Let me begin by apologising to ardent followers of this column who missed it on Monday last week. I offer my sincere apologies to you all.
Allow me to brief you on what happened, probably I may get a quick forgiveness from you. To begin with, I always strive to get a clean slate of my work schedule, but it was not practically possible on Sunday last week when I usually file my article. I had travelled up to a rural area in Mzimba to celebrate the New Year's Day with my parents, relatives and friends. But alas, technology let me down.
The place is just 34km northwest of Mzuzu city and yet access to mobile phone network is a daily struggle. Network is as precious as foreign exchange in this rural part of Mzimba.
To get just two bars of network on your phone, you either have to climb to the top of an anthill, or climb a tree or get to the roof your house. The place is so close to the city, yet so far away in terms of technology.
My humble appeal to mobile phone network providers is not only to expand, but strengthen their networks in rural areas where their services are badly needed. Quality network should not just be the privilege of only urban dwellers whose environment is infested with network towers in almost every township.
While in the village, a couple of elders gathered around me and asked me my views about the economy, politics and other matters. They wanted to find out what had caused the sharp rise in prices of commodities. One elder even questioned whether the inflationary pressures are due to a "female" president who is now in State House and probably things would be different if we had a man there.
In the first place I explained to them that the hardships had nothing to do with the gender of the president. In short, I told them the rise in prices of goods and services is as a result of differences in approach to the economy between the late Bingu wa Mutharika's government and that of the incumbent.
I said the late president used to fix the kwacha and vehemently opposed devaluation of the currency. However, I told them that Amayi had done the opposite.
She had not only devalued the kwacha, but also liberalised the exchange rate so that the currency attains its market value. They listened attentively but they were not convinced. In fact I suspect they didn't understand me.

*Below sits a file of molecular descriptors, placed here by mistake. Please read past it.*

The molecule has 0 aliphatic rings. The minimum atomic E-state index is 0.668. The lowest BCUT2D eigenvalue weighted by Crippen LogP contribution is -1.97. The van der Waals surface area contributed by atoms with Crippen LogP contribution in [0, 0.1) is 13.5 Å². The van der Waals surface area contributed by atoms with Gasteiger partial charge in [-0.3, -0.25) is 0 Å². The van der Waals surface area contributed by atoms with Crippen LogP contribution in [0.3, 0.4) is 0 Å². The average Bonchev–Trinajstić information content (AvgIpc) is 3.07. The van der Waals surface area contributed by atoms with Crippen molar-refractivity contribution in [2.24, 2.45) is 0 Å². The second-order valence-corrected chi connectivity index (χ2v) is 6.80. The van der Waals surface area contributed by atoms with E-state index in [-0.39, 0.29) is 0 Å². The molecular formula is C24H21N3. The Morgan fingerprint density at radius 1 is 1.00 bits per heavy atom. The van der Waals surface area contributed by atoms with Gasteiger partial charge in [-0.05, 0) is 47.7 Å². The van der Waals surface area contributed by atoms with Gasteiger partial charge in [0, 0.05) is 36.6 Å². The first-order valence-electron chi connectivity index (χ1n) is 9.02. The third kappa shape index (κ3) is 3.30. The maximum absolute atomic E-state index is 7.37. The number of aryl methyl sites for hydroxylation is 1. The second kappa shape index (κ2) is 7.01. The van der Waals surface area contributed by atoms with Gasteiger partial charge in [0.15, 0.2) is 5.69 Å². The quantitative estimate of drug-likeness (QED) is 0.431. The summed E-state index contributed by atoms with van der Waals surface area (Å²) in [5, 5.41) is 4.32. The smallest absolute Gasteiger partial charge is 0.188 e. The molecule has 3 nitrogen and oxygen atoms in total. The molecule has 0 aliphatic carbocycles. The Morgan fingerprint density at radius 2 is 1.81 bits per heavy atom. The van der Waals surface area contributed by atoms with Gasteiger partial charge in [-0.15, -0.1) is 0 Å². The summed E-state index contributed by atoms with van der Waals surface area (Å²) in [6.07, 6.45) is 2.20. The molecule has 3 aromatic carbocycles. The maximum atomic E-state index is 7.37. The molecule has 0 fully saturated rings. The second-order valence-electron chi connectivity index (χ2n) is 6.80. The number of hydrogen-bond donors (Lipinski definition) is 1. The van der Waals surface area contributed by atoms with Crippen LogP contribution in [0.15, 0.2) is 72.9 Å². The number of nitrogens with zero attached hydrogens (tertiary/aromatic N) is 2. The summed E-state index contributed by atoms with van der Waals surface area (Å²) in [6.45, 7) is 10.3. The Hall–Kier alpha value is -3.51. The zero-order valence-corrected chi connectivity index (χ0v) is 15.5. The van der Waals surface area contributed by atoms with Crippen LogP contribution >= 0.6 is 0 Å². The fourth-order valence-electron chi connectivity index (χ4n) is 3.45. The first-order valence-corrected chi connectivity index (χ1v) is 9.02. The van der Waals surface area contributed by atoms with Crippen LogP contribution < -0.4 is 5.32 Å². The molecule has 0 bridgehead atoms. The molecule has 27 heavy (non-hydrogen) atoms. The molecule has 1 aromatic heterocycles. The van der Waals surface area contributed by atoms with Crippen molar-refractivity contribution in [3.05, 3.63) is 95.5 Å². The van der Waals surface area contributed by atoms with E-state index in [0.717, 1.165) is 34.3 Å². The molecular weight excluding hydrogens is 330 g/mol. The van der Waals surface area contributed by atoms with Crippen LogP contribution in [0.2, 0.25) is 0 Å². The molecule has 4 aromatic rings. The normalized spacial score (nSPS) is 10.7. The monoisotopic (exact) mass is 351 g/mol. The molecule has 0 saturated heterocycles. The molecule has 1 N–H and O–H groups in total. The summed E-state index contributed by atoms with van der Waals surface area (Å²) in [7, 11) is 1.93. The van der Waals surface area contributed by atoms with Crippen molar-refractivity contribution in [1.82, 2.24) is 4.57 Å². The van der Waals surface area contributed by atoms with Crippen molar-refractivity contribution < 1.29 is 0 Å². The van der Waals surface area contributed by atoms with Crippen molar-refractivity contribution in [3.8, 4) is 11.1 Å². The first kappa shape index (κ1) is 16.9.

In the end, one of them, who hardly saw the inside of a secondary school classroom, said: "Ise tikukhumba shuga, sopo na feteleza wakutchipa. Mzimayi uyu watipweteka chomene (We want cheap sugar, soap and fertiliser. The president has caused a lot of suffering.)
At that point, I recalled what President Joyce Banda told the international media that the tough economic reforms she has undertaken are a huge gamble that could cost her political career. I seriously doubt if these elders of my village will offer Amayi a vote in 2014, whether she has taken the right reforms or not.
Having said that, let me turn to the issue of consumer rights activist John Kapito, who is Executive Director of Consumers Association of Malawi.
At the mention of Kapito's name, many a president would have their intestines rolling. Kapito has been a consistent critic of Malawi presidents. He fiercely criticised former president Bakili Muluzi, then engaged his third gear on the late Bingu, but he now seems to have pressed hard the last cruise gear, Gear 5, on incumbent Joyce Banda.
Through his activism, Kapito has earned quite unflattering adjectives and nouns. Some people have called him an extremist, others say he is an opportunist, yet others too say he is a frustrated man after he was left out of lucrative government positions.
But I chose to differ with all those labels. Kapito is such a courageous man and sometimes we need such characters among us for certain things to work. The problem I observe in Malawi is that there is generally lack of tolerance of opposing or divergent views. It doesn't matter whether it is a church, a political party, a village, a club or an association.
The 30 years of one-party rule seem to haunt us. In most circles holding an alternative view is a taboo. It is either you are with them or you are against them. Those who hold opposing views are usually frowned upon and if it is in politics, they are shown the exit door sooner than later.
I am therefore not surprised that Kapito has suddenly become the bad boy of Malawi for championing a demonstration slated for January 17, which is Thursday next week.
He is being vilified left, right and centre by some ruling People's Party (PP) officials, self-styled youth organisations and some individuals.
However, I have a word for Kapito's opponents; please show him some love and tolerance. In a democracy, you can disagree with Kapito, but do not disparage him. After all, he is merely exercising his rights and freedoms as enshrined in the Constitution of the Republic of Malawi.
The beauty about democracy is that it allows even a fool to have his or her voice heard. I for one do not agree with some of Kapito's arguments, but I have no right to get a court injunction to block his demonstration on January 17. I have no right to write defamatory statements against him on social media. I have no right to slander Kapito on national television. I actually have no basis to pelt stones at Kapito and his fellow marchers along the Chipembere Highway on January 17.
I have to respect his wish, just as Kapito ought to respect my rights too. In conclusion, I say, let us accord Kapito all his rights and freedoms, even if we disagree with him.